The National Collegiate Athletic Association's hockey tournament is a lopsided affair held every year pitting the two top teams from the East against two similarly ranked squads from the awesome Western Hockey League. In the 15-year history of the event, overmatched Eastern teams have managed to win the collegiate championship just twice.
Western powerhouses--packed with Canadian players--have taken the title eight years running. Since 1954, Colorado, Denver, Michigan Tech, and other members from the WHL have lost just one tournament game to their woefully weak opponents from the other side of the Mississippi.
Even More Lopsidedness This Year
The NCAA's 1963 version of a national hockey championship (held in Boston's own McHugh Forum next week-end) promises to be even more one-sided than ever since Harvard--currently the top team in the East--has refused to participate.
The University's refusal to allow its hockey team to participate in the NCAA championships goes back to 1953, when North Dakota reportedly used a 32-year-old defenseman in its tournament line-up.
Last Wednesday, the Faculty Committee on Athletics under Director Thomas D. Bolles simply reaffirmed its 1962 stand when it blasted the Western Hockey League for "the heavy recruiting of Canadian players."
It is hard to refute the Committee's objections to the Canadian recruiting and "spirit of professionalism" found in the WHL. This season's Western NCAA contenders are classic examples of both characteristics.
Denver and UND Full of Canadians
Denver University will bring 17 Canadians out of a 19 man squad to the tournament this year and North Dakota can hardly be congratulated for limiting itself to 15 Canadians out of 20 skaters.
But the Committee's real objection can't be the number of Canadians playing on a team. Harvard played Clarkson twice this season--a team that consists of one American and 20 Canadian hockey players.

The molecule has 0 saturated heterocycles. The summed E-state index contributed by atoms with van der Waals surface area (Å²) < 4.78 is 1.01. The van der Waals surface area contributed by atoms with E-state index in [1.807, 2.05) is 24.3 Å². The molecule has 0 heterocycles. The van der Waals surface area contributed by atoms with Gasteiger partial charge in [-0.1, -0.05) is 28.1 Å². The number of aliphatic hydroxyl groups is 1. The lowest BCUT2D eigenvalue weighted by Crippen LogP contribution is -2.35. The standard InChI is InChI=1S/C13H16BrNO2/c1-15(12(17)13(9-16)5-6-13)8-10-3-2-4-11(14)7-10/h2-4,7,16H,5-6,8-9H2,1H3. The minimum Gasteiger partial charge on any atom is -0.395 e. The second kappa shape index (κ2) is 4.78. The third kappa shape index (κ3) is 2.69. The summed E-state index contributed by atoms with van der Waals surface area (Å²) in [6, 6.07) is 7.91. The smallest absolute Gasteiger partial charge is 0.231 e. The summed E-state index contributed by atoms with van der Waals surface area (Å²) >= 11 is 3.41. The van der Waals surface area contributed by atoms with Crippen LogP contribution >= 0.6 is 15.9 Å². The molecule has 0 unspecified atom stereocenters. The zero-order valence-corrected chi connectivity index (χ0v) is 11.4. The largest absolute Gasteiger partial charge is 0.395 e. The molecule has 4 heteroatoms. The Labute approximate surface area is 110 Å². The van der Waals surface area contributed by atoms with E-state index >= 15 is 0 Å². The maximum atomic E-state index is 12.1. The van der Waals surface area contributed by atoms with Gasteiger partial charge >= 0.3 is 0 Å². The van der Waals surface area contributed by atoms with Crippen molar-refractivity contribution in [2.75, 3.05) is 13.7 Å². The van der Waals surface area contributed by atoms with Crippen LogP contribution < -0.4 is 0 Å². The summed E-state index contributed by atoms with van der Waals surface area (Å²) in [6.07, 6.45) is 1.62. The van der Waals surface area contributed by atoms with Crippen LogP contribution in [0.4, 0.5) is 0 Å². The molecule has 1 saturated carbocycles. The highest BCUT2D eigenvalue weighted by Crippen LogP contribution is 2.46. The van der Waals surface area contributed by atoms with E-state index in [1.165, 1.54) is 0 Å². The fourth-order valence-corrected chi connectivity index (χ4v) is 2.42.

Academic standards is another means of elimination ruled out by the varsity's two contests with Clarkson. The Golden Knights' Jone Yankee played at Boston College until he was declared scholastically ineligible.
WHL Not Real Basis for Complaint
The Faculty Committee's desire to avoid "widely publicized and commercially successful teams made up of heavily subsidized specialists" is an admirable one. But, once again, the University's complaint can't be with the WHL as such since the varsity was allowed to play Colorado and Minnesota over the last two seasons.
In reply to these arguments, the Athletic Department has said that regular seasonal contests differ from a practice of "extending our season towards a post-season event whose general effect and direction we do not like." Director Bolles has said that the Committee should "try to judge each situation on its merits." If this statement implies a general policy, why is the varsity swimming team allowed to compete in the NCAA championships year after year? This season, the Crimson will face such swimming powers as Ohio State and Southern California at the National Collegiate Championships in North Carolina.
Both Schools "Big Time"
Both of these schools are virtual symbols of the "bigtime commercially successful sport" objected to by the Committee. Along similar lines, Harvard's track team just finished competing against powerful Villanova in the IC4A Championships last Saturday. The Wildcats are well known for their emphasis upon fine track and field squads.
The purpose of a reasonable and desirable athletic program is, as the Faculty Committee maintains, to provide "the opportunity for representative students to take part in athletics." Furthermore, the Committee's stand against commercialism in College athletics is a courageous one. Its consistency is questionable.